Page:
Goddess Chandraghanta is the third of the Navadurga Devis and the diety preceding the third day of Navaratri. Chandraghanta is a combination of the words Chandra and Ghanta, where Chandra refers to the moon and Gantha refers to the bell. The Goddess was given this name because she wears a Chadra (moon) in the shape of a bell on her head.

This Goddess also carries a bell shaped like a moon, which she uses in her battles with demons. This is also one of the characteristics that earned this Goddess the name Chandraghanta.

This Goddess is associated with Kundalini's Manipura Chakra and is known for her protective nature.


Goddess Chandraghanta is typically depicted as three-eyed, wearing a moon on her brow, and riding a lion. The Devi is also depicted as having ten hands.

The Goddess holds a lotus, a bow, an arrow, and a rosary in four of her left hands, with the other in the Abhaya mudra posture.

She holds a Trident, mace, sword, kamandala, and demonstrates the gnana mudra or varada mudra with one of her right hands. During times of war, however, the Chandraghanta mata is depicted making war sounds with the bell in her hands. Fearing the sounds of battle, several demons used to flee the battlefield.

The Nava Durga Devis - Shailaputri, Brahmacharini, Chandraghanta, and so on - are described as forms of Mother Goddess Chandi in the Devi Kavacha of Chandi.


There are only a few stories about Chandraghanta Devi, one of which is about God Shiva and Parvati's marriage, which is partly related to Chandraghanta Devi's incarnation, and here is the story.

Following Goddess Parvati's tapa to reunite with God Shiva as her husband, God Shiva appeared in front of Parvati and agreed to marry her.

With due respect to the incarnation, Goddess Parvati requested that God Shiva discuss their marriage with Himavanta and Menaka, who received the boon that she would be their daughter from her.

God Shiva smiled and granted Parvati's request. He dispatched the Saptarishis, along with Arundhati Devi, to Himavanta to discuss Shiva and Parvati's marriage.

Himavanta agreed, and the marriage of the Great God Shiva and the Great Goddess Shakthi in the form of Parvati began. As the Supreme God and the father of all worlds, devotees of God Shiva are not limited to the Devas and Manavas; Asuras and all creatures such as Bhutas, Prethas, and Pisachas also worship God Shiva.

God Shiva, on the other hand, never discriminates against any of his creation. He treats the Devas, Asuras, and all other creatures equally until they follow the path of righteousness.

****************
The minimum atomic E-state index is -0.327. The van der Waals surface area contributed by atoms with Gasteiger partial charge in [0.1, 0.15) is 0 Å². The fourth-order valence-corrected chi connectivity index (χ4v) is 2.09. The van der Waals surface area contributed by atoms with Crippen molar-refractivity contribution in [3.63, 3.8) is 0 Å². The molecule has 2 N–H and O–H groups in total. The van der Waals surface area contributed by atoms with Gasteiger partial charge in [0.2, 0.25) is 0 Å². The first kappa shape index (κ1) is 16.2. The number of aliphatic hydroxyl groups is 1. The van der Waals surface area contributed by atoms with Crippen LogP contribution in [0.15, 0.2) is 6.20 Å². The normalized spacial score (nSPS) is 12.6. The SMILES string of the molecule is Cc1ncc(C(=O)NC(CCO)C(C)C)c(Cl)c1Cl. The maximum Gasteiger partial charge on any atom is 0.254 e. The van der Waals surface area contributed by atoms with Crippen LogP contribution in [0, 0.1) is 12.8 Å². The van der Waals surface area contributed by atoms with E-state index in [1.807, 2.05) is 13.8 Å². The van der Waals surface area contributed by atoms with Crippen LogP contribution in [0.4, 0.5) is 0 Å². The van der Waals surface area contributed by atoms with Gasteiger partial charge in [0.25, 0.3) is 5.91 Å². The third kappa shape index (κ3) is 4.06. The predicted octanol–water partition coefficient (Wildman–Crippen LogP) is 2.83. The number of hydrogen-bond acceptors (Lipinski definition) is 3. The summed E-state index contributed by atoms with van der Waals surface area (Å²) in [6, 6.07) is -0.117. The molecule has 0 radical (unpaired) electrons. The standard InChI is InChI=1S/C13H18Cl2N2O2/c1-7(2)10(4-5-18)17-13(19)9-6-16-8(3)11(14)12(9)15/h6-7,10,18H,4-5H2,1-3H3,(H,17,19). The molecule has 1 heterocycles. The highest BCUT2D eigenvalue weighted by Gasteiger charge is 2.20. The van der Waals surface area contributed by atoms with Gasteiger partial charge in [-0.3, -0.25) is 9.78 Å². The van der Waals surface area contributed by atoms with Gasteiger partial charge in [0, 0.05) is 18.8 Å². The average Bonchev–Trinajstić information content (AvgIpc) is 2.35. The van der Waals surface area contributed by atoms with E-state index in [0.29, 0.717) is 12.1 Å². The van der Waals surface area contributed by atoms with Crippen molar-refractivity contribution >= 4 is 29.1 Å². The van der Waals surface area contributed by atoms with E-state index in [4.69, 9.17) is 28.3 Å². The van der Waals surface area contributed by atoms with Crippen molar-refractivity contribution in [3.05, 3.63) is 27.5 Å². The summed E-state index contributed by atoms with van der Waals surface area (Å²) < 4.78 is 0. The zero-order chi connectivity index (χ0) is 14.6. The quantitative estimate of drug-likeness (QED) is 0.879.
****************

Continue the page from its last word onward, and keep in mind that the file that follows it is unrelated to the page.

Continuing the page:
As a result, all of the Ganas prepared themselves in their own unique ways and joined in the celebrations of the divine couple's marriage.

Menaka and Himavantha, on the other hand, were greeting the visitors. At first, all of the devaganas and devas arrived. Looking at the appearance of gods, she suspected that God Shiva had dressed magnificently, similar to the devas who had come to witness his marriage.

However, from afar, she saw millions of ganas marching joyfully alongside God Shiva on the Nandi.

The ashes completely covered God Shiva. He is with the pisacha and the other ganas. Goddess Parvati also saw the God Shiva, but she didn't notice any differences between him and his other incarnations.

Menaka Devi, however, fainted when she saw God Shiva's appearance.

Maa Parvati is said to have taken the enchanting form of Chandraghanta and gone to God Shiva at the time. Seeing her, God Shiva understood Menaka's desire for an appearance and took the Kalyana Sundara/Chandra Shekhara form, an enchanting form in which God Shiva appears as a bridegroom.

Meanwhile, Devi Menaka recognised God Shiva's tattva. The marriage of the Divine couple Shiva and Parvati occurred later.In a similar manner, the goddess Parvathi assumed the alluring form of Chandraghanta to allay Menaka's fears and bring her mother joy. Similarly, a devotee who worships Devi Chandraghanta will be fearless and protected by the Goddess.

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